With the support of grants, the Sentinel English Language Institute (SELI) conducts staff development for teachers and school administrators in schools in Sierra Leone in the following areas. In each case, the professional development consists of both workshops and follow-up mentoring. Workshops are highly participatory.
Second Language Teaching Strategies For junior secondary English language arts and literature teachers, as well as teachers of Sierra Leone languages. The SELI director is a qualified ESL specialist with experience teaching in five schools in Sierra Leone. Her book, Skills for Literature, was on secondary school booklists for a number of years. During 1997-1999, she taught three 60-hour courses in second language methodology to teachers of Sierra Leone languages in fifteen schools in the Freetown area.
Leading Young Writers An aspect of the Seli River Writing Project, for junior secondary schools in that area willing to sustain Young Writers clubs. This program has so far trained teachers in nine schools to operate writing clubs. SELI held a refresher workshop ("What Works!") with some of these teachers in August, 2011 and in November all the schools took part in a creative writing workshop offered by the Iowa Writing Project ( http://iwp.grad.uiowa.edu/shse/2011-11-18/the-iwp-in-sierra-leone ).
Process Writing SELI encourages writing club facilitators to write, themselves, and has conducted process writing workshops in the workplace to enhance across-the-board collaboration. School principals who would like to improve the way writing is taught in their schools in all subjects may make arrangements for SELI to conduct professional development in process writing.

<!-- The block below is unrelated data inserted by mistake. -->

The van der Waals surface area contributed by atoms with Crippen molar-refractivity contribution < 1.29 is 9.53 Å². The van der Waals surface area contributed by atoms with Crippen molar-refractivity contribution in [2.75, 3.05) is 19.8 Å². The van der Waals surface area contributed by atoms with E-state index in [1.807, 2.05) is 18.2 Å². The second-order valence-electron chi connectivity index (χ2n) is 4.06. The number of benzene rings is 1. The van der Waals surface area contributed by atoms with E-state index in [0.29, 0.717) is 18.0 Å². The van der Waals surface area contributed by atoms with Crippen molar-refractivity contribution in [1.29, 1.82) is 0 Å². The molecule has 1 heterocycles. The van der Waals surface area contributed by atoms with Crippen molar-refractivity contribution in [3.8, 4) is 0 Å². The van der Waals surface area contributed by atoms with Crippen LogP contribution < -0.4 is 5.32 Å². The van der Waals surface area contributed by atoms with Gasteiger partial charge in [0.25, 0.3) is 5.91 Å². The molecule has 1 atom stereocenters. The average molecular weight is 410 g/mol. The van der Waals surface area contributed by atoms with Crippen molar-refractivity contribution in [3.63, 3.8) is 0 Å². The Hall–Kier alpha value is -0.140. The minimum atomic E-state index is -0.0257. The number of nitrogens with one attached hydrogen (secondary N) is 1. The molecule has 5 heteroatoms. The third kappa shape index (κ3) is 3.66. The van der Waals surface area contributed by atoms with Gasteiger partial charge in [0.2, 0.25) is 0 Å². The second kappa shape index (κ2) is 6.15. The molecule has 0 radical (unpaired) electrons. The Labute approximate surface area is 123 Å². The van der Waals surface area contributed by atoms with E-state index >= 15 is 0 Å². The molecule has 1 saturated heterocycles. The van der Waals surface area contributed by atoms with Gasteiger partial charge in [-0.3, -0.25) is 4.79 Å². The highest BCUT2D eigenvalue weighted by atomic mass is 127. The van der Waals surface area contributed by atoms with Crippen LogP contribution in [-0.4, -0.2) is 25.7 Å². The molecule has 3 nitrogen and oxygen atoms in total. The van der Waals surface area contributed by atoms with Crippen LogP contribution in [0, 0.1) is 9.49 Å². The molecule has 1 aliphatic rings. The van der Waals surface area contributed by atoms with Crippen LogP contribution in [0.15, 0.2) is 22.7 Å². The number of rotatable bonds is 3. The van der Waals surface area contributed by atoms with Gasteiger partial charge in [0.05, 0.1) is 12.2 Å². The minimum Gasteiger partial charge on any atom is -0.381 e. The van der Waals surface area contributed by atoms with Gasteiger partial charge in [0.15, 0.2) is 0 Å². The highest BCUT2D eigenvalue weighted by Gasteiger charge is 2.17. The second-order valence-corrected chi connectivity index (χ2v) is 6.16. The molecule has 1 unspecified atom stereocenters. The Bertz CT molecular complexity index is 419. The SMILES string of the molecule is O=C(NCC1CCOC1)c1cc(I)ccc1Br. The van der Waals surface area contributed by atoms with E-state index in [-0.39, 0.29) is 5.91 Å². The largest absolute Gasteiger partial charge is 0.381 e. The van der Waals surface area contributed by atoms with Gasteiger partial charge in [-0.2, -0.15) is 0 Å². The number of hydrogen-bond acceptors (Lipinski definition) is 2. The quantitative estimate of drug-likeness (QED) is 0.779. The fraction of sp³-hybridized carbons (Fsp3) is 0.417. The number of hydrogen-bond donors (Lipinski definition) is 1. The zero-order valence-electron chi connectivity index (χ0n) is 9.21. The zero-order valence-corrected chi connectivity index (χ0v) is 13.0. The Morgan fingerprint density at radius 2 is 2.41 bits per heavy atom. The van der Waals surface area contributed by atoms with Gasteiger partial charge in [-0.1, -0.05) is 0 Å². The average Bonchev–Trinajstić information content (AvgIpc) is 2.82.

Teaching Expository Writing We look at sample student essays, and measure them against our rubric. Teaching strategies are presented. Special attention is given to the argument essay.
Multicultural Education (In preparation). This program will include recognizing the diversity in Sierra Leone schools and the rationale for addressing it by
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- We all have the right to write. Anything we can say, we can write.
- We all can write well if we are emotionally involved in our topic and our purpose. We find our voices there. Writing is learning and discovering. It develops best in real-life situations, with the instructor intervening in the writing process.
- We learn to read by having written. We learn from our experiences, including experiences with oral and written texts. We should expose ourselves to many texts, and often do free-choice reading.
- We learn best in collaborative, diverse, and supportive communities. We all learn in our own ways, and our home cultures affect how we interpret our experiences.
- Moving through the writing process can produce powerful writing. We gain more ownership over our writing if we master the writing process.
- Writing is a strong tool for developing critical thinking. Challenging our thinking as we write in collaborative settings, develops academic language proficiency.
- We teach equitably: not less, but more to the poor. We recognize our children's home communities and ancestral cultures as our educational partners.